Check your collection management plan and use the information you've gathered about your school community to help you develop an inclusive collection.
When choosing resources for your library’s Māori collection, look for publications in te reo Māori, as well as in the English language about Māori.
Try to source materials for each section of your collection, including non-fiction and reference, fiction, picture books and graphic novels, magazines, newspapers and games.
Include topics or narratives such as:
- biographies of Māori people
- tribal history and pre-European New Zealand history
- history written from a Māori perspective
- the Treaty of Waitangi and the Waitangi Tribunal
- stories by Māori authors or featuring Māori characters or stories told from a Māori perspective
- articles and stories featuring Māori contemporary life, experiences, and success.
Suppliers of Māori resources
- includes the main publishers for the NZ Ministry of Education's te reo Māori publications
- provides libraries with avenues for sourcing books, magazines and other resources in English and te reo Māori.
Suppliers of Māori resources (pdf, 439)
The National Library staff sometimes review books with Māori content and books in te reo Māori.
Blog: create readers
When choosing resources, think about how you bring:
- Pacific worlds and works into the classroom for Pasifika and non-Pasifika students
- mainstream worlds and works to Pasifika learners in a relevant and meaningful way.
You could include a range of:
- home language materials
- bilingual materials
- information about Pacific Islands and cultures — check that the content represents the perspectives of Pacific peoples accurately
- materials that reflect Pasifika experience in New Zealand
- texts with Pasifika settings, themes or characters, such as picture books.
The New Zealand Pacific Picture Book Collection
Resources for students with print disabilities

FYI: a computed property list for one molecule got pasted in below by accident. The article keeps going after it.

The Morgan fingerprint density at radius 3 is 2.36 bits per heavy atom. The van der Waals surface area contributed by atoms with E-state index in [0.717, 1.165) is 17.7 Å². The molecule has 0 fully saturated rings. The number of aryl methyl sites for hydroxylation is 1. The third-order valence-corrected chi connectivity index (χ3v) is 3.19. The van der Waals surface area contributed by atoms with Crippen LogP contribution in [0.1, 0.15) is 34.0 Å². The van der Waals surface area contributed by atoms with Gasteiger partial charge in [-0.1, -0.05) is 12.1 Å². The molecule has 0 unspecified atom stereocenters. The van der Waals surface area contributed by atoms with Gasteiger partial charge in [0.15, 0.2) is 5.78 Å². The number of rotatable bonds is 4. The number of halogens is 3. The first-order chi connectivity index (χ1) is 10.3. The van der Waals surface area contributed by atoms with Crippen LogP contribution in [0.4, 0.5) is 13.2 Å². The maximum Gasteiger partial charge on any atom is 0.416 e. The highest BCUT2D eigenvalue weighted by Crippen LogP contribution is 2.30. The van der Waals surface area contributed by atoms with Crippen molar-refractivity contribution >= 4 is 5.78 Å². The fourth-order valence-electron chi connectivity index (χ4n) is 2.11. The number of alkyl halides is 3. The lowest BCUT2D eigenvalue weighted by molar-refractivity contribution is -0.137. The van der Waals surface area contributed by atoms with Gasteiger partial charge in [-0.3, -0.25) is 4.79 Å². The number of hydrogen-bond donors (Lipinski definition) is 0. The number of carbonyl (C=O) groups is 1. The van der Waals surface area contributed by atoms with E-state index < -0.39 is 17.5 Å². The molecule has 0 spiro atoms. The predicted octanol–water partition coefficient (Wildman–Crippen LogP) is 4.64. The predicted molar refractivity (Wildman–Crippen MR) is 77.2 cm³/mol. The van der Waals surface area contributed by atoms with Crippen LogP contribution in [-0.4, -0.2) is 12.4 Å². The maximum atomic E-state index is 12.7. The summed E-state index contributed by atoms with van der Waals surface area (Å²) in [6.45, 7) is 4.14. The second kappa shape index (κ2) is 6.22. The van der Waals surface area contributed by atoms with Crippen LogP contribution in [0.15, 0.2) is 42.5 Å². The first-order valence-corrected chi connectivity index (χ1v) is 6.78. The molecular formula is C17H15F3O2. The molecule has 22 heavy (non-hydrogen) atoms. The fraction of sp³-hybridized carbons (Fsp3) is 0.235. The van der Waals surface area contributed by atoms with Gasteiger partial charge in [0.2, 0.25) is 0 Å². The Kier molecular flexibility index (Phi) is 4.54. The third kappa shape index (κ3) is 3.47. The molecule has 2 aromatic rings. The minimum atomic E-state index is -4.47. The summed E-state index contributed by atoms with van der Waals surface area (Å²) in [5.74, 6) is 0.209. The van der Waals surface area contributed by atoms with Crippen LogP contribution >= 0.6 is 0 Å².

The National Library has audiobooks available for people with print disabilities. The collection includes fiction and non-fiction titles. Schools need to register to access the Print Disabilities Service.
Audiobooks and eBooks for students with dyslexia or other print disability
Students supported by the Blind and Low Vision Education Network of New Zealand (BLENNZ) can access the Blind Foundation’s library collection.
Blind Foundation library — youth
BLENNZ Learning Library also has a blog with 'a collection of stories about children and young people who are blind, deafblind or have low vision written by BLENNZ educators for parents, whānau (family) and colleagues'.
Resources for students that have English as a second language could include:
- stories from your students' countries of origin
- information about their countries and cultures.
Look for resources suitable for a range of reading levels, including those of your ESOL students themselves.
ESOL resources — reading resources
Resources for other special interest groups
For students who don’t identify with mainstream cultural groups, for example, LGBT+ students, it’s important that the library and its collections help them find resources and stories that inform without judging and validate their experiences in a safe environment.
Where to find diverse books — we need diverse books.
Out on the Shelves — an online reading resource for rainbow young people.
Diversity — School Library Journal.